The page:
From 29 September 2024, all online wagering service providers must complete the customer identification procedures before creating an online gambling account or providing any designated service.

This change is to help ensure that online wagering services are not exploited by criminals or used by individuals on the National Self-Exclusion Register.

Customer expectations are evolving 

Businesses need to be aware of not only evolving KYC regulations but also ever-changing customer expectations. 

Consumers now expect organisations to provide not only robust security but also a seamless and fast onboarding user experience. Speed and convenience are expected whether someone is signing up as a new customer for online wagering or opening a bank account.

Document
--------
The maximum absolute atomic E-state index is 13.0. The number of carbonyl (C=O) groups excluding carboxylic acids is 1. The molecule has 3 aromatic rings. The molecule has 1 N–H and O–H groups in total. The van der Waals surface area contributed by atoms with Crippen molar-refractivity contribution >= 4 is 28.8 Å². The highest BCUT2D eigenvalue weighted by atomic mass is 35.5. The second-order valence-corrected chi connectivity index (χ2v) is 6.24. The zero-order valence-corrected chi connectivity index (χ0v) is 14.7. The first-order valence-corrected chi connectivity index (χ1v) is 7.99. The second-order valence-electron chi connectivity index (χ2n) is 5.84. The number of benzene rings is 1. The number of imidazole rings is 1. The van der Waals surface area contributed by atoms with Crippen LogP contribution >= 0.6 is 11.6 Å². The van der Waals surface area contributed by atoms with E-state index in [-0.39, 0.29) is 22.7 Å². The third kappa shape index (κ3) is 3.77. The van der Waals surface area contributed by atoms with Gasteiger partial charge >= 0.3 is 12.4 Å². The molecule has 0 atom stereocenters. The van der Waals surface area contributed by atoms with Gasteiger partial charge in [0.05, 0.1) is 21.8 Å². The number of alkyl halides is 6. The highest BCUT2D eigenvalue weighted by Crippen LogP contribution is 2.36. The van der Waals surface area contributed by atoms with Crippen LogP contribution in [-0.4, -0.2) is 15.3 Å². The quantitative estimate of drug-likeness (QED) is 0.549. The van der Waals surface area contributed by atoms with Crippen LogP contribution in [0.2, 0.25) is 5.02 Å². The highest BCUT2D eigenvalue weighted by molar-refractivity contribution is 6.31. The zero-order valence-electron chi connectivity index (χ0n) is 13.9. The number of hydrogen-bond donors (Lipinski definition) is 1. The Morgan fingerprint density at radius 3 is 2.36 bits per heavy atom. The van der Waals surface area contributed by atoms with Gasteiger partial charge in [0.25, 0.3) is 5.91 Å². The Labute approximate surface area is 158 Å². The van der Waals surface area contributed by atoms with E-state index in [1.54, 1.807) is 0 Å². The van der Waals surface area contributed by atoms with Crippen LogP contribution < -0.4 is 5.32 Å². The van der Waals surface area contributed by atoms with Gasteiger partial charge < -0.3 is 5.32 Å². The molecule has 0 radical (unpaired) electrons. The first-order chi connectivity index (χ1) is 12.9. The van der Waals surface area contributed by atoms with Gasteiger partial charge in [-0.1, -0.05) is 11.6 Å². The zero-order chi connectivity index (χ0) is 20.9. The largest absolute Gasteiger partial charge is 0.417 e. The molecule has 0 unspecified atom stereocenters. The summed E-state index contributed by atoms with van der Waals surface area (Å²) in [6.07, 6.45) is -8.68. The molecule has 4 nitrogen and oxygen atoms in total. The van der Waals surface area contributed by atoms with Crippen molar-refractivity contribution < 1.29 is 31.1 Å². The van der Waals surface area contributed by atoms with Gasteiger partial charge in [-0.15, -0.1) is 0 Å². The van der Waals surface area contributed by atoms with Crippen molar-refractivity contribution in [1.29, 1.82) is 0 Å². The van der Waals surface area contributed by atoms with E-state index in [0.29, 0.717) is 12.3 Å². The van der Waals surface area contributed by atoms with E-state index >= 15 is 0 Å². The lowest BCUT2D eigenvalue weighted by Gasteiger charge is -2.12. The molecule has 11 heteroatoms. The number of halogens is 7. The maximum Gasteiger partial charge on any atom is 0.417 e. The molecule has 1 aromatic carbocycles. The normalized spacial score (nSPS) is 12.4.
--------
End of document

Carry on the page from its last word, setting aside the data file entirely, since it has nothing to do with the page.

When it comes to identity verification, these expectations are no different. As the process becomes increasingly digitised, customers expect their identities to be verified in real-time. 

They want to complete onboarding on the spot from their mobile phone. Businesses that fail to meet that expectation are in danger of losing customers at the very first step. 

How to stay compliant with KYC changes 

By understanding the changes, businesses can take proactive measures to strengthen their KYC processes and ensure compliance – that’s where technology comes into play. 

Technologies are constantly advancing to ensure organisations can keep pace with the changes, stay compliant and deliver a seamless customer experience when verifying identities.